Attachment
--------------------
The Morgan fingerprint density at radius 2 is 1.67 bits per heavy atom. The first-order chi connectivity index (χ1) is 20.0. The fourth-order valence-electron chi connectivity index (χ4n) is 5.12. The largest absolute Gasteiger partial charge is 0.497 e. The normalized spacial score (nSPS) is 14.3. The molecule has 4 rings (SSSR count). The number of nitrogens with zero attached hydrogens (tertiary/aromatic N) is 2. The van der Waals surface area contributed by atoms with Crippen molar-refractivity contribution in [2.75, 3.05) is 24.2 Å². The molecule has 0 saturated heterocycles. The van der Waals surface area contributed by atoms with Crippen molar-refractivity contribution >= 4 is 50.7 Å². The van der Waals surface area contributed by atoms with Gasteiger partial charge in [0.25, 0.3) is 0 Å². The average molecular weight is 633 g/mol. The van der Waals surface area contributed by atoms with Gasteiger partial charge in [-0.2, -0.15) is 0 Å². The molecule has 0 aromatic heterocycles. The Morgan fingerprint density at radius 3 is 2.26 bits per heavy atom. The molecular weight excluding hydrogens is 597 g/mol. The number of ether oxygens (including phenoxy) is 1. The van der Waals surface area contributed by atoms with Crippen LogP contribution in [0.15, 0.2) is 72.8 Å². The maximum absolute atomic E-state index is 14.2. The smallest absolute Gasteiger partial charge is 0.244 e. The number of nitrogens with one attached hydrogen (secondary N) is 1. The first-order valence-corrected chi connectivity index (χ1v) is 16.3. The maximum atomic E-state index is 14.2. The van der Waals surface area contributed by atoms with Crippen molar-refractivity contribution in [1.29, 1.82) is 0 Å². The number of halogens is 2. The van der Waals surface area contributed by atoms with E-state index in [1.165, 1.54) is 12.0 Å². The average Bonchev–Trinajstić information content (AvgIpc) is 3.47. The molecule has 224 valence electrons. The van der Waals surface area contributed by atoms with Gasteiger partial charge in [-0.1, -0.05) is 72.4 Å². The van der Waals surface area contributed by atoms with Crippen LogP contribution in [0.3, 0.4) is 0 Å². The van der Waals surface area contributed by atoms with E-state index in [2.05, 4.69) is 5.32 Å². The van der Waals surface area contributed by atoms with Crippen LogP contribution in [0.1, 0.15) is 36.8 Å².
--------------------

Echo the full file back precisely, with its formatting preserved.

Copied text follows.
The Morgan fingerprint density at radius 2 is 1.67 bits per heavy atom. The first-order chi connectivity index (χ1) is 20.0. The fourth-order valence-electron chi connectivity index (χ4n) is 5.12. The largest absolute Gasteiger partial charge is 0.497 e. The normalized spacial score (nSPS) is 14.3. The molecule has 4 rings (SSSR count). The number of nitrogens with zero attached hydrogens (tertiary/aromatic N) is 2. The van der Waals surface area contributed by atoms with Crippen molar-refractivity contribution in [2.75, 3.05) is 24.2 Å². The molecule has 0 saturated heterocycles. The van der Waals surface area contributed by atoms with Crippen molar-refractivity contribution >= 4 is 50.7 Å². The van der Waals surface area contributed by atoms with Gasteiger partial charge in [0.25, 0.3) is 0 Å². The average molecular weight is 633 g/mol. The van der Waals surface area contributed by atoms with Gasteiger partial charge in [-0.2, -0.15) is 0 Å². The molecule has 0 aromatic heterocycles. The Morgan fingerprint density at radius 3 is 2.26 bits per heavy atom. The molecular weight excluding hydrogens is 597 g/mol. The number of ether oxygens (including phenoxy) is 1. The van der Waals surface area contributed by atoms with Crippen LogP contribution in [0.15, 0.2) is 72.8 Å². The maximum absolute atomic E-state index is 14.2. The smallest absolute Gasteiger partial charge is 0.244 e. The number of nitrogens with one attached hydrogen (secondary N) is 1. The first-order valence-corrected chi connectivity index (χ1v) is 16.3. The maximum atomic E-state index is 14.2. The van der Waals surface area contributed by atoms with Crippen molar-refractivity contribution in [1.29, 1.82) is 0 Å². The number of halogens is 2. The van der Waals surface area contributed by atoms with E-state index in [1.165, 1.54) is 12.0 Å². The average Bonchev–Trinajstić information content (AvgIpc) is 3.47. The molecule has 224 valence electrons. The van der Waals surface area contributed by atoms with Gasteiger partial charge in [-0.1, -0.05) is 72.4 Å². The van der Waals surface area contributed by atoms with Crippen LogP contribution in [0.3, 0.4) is 0 Å². The van der Waals surface area contributed by atoms with E-state index in [2.05, 4.69) is 5.32 Å². The van der Waals surface area contributed by atoms with Crippen LogP contribution in [0.1, 0.15) is 36.8 Å².